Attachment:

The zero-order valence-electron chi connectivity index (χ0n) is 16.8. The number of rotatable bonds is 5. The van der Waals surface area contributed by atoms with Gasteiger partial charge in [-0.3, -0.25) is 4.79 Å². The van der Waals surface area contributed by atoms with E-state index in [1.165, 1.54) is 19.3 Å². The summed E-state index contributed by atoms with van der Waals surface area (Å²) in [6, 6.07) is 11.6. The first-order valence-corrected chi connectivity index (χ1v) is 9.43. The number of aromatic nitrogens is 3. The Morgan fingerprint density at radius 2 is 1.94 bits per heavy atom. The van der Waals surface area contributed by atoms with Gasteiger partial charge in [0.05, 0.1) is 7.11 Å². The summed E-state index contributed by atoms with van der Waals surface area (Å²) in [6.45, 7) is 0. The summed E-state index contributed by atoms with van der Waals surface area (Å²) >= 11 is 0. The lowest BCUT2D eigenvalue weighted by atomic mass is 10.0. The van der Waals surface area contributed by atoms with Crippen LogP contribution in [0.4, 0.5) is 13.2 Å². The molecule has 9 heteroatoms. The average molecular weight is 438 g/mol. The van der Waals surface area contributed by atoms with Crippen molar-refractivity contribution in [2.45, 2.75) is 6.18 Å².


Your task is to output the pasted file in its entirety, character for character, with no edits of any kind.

The zero-order valence-electron chi connectivity index (χ0n) is 16.8. The number of rotatable bonds is 5. The van der Waals surface area contributed by atoms with Gasteiger partial charge in [-0.3, -0.25) is 4.79 Å². The van der Waals surface area contributed by atoms with E-state index in [1.165, 1.54) is 19.3 Å². The summed E-state index contributed by atoms with van der Waals surface area (Å²) in [6, 6.07) is 11.6. The first-order valence-corrected chi connectivity index (χ1v) is 9.43. The number of aromatic nitrogens is 3. The Morgan fingerprint density at radius 2 is 1.94 bits per heavy atom. The van der Waals surface area contributed by atoms with Gasteiger partial charge in [0.05, 0.1) is 7.11 Å². The summed E-state index contributed by atoms with van der Waals surface area (Å²) in [6.45, 7) is 0. The summed E-state index contributed by atoms with van der Waals surface area (Å²) >= 11 is 0. The lowest BCUT2D eigenvalue weighted by atomic mass is 10.0. The van der Waals surface area contributed by atoms with Crippen LogP contribution in [0.4, 0.5) is 13.2 Å². The molecule has 9 heteroatoms. The average molecular weight is 438 g/mol. The van der Waals surface area contributed by atoms with Crippen molar-refractivity contribution in [2.45, 2.75) is 6.18 Å².